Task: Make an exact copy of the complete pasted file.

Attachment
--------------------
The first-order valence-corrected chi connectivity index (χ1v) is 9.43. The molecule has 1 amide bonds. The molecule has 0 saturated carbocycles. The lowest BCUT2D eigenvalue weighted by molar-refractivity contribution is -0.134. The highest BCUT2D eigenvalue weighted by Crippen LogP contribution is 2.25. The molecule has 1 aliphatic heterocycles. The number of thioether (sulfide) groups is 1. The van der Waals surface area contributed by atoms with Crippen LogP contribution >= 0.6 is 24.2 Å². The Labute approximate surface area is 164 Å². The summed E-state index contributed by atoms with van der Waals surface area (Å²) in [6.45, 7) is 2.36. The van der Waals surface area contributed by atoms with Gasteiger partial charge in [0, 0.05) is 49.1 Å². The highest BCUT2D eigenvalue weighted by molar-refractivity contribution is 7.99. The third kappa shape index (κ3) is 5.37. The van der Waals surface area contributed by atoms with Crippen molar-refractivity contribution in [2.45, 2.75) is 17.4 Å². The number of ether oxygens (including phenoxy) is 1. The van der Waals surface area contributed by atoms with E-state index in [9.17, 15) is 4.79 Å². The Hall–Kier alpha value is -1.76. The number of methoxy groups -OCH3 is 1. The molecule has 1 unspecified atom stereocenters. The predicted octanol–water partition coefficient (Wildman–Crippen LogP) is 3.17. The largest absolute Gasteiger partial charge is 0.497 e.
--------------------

The first-order valence-corrected chi connectivity index (χ1v) is 9.43. The molecule has 1 amide bonds. The molecule has 0 saturated carbocycles. The lowest BCUT2D eigenvalue weighted by molar-refractivity contribution is -0.134. The highest BCUT2D eigenvalue weighted by Crippen LogP contribution is 2.25. The molecule has 1 aliphatic heterocycles. The number of thioether (sulfide) groups is 1. The van der Waals surface area contributed by atoms with Crippen LogP contribution >= 0.6 is 24.2 Å². The Labute approximate surface area is 164 Å². The summed E-state index contributed by atoms with van der Waals surface area (Å²) in [6.45, 7) is 2.36. The van der Waals surface area contributed by atoms with Gasteiger partial charge in [0, 0.05) is 49.1 Å². The highest BCUT2D eigenvalue weighted by molar-refractivity contribution is 7.99. The third kappa shape index (κ3) is 5.37. The van der Waals surface area contributed by atoms with Crippen molar-refractivity contribution in [2.45, 2.75) is 17.4 Å². The number of ether oxygens (including phenoxy) is 1. The van der Waals surface area contributed by atoms with E-state index in [9.17, 15) is 4.79 Å². The Hall–Kier alpha value is -1.76. The number of methoxy groups -OCH3 is 1. The molecule has 1 unspecified atom stereocenters. The predicted octanol–water partition coefficient (Wildman–Crippen LogP) is 3.17. The largest absolute Gasteiger partial charge is 0.497 e.